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Central Coast Marine Mammals
December, 2016
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Preserving the Fiscalini Ranch

A major attraction to Cambria, the Fiscalini Ranch Preserve offers unparalleled views of the Pacific Ocean and 436 acres of trails for explorations and enjoyment.  The trails are marked and are accessible for all skill levels.  The ranch is open to the public from sunrise to sunset with clearly marked trails.  There are guided docent walks that spotlight the various flora and fauna along the ranch, the biodiversity within this property houses many interesting species.

History of the Fiscalini Ranch Preserve:

What we know now as the Fiscalini Ranch Preserve was first inhabited by native Salinan and Chumash tribes, possibly as early as 600bc  Little is known about the earliest days of this stunning land, but the mid-1800’s brought the settling of the village now called Cambria.   By the turn of the century, this heavily forested area had been cleared to allow cattle to graze.  The ridgeline remains and is home to a 70-acre stand of the rare Monterey Pine tree.  In the late 1800’s the ranch was purchased by the Fiscalini family and became the Fiscalini Town Ranch.  It was sold in the 1980s to a real estate developer with plans for a residential community and a rumored golf course but creating such a venture along the coast proved a daunting task and the property again sold through a bankruptcy auction to another developer with a similar idea.  At this time, a community organization was formed, Friends of the Ranchland joined forces with the American Land Conservancy to coordinate fundraising.  Locals, local businesses, and supporters eventually were able to purchase the land for $11.1 million in 2000.  In November, 2001, the 430-acre land was designated as forever open space.

 

Wonders of Nature:

You will soon realize how fortunate it was that this land was saved. There are views over Abalone Cove to the north,  all the way up the coast toward Big Sur, where the Santa Lucia Mountains rise above the Pacific Ocean. The houses on the opposite side of the cove disappear from view as you continue down the trail.  The property stretches about a mile along the coastline and does include parts of Santa Rosa Creek.  The access points are on all 3 sides of the ranch.  The easiest access from Moonstone Beach is via the southern end of the boardwalk where you can start your adventure.  The bluff trail is a very easy walking trail, ADA compliant and accessible for everyone.  The trail meanders south along grassy terrain above the rocky bluffs.  The strategically placed benches are there for resting, but more for viewing.  Take a moment to sit back and just see what flies, swims, or runs by you. The benches are hand-crafted by artisans from local driftwood and other materials and they add a quirky Cambria charm to the experience.  The driftwood benches uniquely expresses the complexity of the curves and nooks of the driftwood and might inspire you to build a driftwood art sculpture of your own.   For those wanting a more adventurous hike, the ranch offers trails of varying degrees of difficulty.  The upper trails are more difficult but also offer amazing sunsets.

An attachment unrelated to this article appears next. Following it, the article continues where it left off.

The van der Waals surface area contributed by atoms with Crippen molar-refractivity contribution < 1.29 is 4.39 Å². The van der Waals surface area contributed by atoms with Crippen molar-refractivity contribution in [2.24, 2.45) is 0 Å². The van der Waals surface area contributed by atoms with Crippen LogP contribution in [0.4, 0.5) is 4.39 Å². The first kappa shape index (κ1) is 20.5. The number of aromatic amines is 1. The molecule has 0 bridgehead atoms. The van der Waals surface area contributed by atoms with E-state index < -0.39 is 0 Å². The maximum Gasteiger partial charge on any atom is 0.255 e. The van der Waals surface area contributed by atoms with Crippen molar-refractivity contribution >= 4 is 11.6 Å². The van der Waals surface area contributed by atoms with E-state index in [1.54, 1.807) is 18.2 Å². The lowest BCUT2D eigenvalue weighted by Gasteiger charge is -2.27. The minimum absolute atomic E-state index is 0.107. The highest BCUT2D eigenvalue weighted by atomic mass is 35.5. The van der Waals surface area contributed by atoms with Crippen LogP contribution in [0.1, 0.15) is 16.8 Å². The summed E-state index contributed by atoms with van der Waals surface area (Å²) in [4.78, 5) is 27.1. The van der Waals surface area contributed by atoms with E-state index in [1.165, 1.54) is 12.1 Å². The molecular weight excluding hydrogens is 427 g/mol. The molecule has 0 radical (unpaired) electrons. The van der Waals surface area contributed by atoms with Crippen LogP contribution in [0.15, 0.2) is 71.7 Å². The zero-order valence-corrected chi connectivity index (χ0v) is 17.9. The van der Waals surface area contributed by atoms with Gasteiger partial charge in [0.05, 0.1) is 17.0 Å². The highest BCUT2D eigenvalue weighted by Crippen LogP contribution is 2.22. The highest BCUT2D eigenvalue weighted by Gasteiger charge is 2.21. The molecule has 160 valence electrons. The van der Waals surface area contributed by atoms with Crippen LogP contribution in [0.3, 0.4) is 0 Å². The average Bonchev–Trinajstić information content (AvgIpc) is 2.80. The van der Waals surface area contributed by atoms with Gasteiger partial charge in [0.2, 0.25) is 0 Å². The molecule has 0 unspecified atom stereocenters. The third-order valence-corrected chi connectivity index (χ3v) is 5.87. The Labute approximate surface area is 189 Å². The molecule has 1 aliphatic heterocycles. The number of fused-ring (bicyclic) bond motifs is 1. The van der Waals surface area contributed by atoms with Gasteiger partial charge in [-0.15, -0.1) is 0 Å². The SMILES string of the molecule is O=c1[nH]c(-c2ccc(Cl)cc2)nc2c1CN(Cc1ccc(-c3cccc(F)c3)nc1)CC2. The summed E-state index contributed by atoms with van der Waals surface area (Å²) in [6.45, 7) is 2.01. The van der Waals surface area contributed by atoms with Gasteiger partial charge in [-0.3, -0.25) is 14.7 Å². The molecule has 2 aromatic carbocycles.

Wild Things:

wildlife

 

Enjoying the ranch means taking time to really explore and observe the workings of nature. The Ranch is bisected by Scenic Highway 1.  Santa Rosa Creek offers migrating species a wildlife corridor that is not in competition with highway-speed traffic. The result is an amazing display of nature’s diversity including a number of endangered species and species of special concern. Red-legged frogs, tidewater gobies, western pond turtles, steelhead, monarch butterflies, great blue herons, burrowing owls, and Cooper’s hawks are ranch residents along with the compact cobweb thistle and the SLO County dwarf morning glory. Coyotes, black-tailed deer, and the occasional bobcat pass under the highway bridge to the western slope in search of dry season springs and forage.

The wildlife habitat includes endangered and threatened species including red-legged frogs, steelhead trout, and tidewater gobies.  There are hundreds of bird species and you could encounter deer, raccoons, skunks, and even an occasional mountain lion.  Ground squirrels are abundant and not at all shy about mobbing humans for food, so please remember not to feed them!  You won’t believe how many of their friends show up when you do.  As you look to the coastline, keep an eye out for water spouts as whale migrations run close to our shores and listen for the clanking sound of the sea otters breaking open their shellfish by placing a flat rock on their belly and smashing the shells onto it.  Take a look at the kelp beds as it gets close to sunset and you will often see them there as they use the long strands to tether themselves for sleeping.  Bring binoculars as much of the detail isn’t easy to see with the naked eye.  Grab an artsy bench and sit a spell!

There are many opportunities to volunteer as a stewardship traveler.  Contact the Friends of the Ranch at www.ffrp.org to learn more.

 

 

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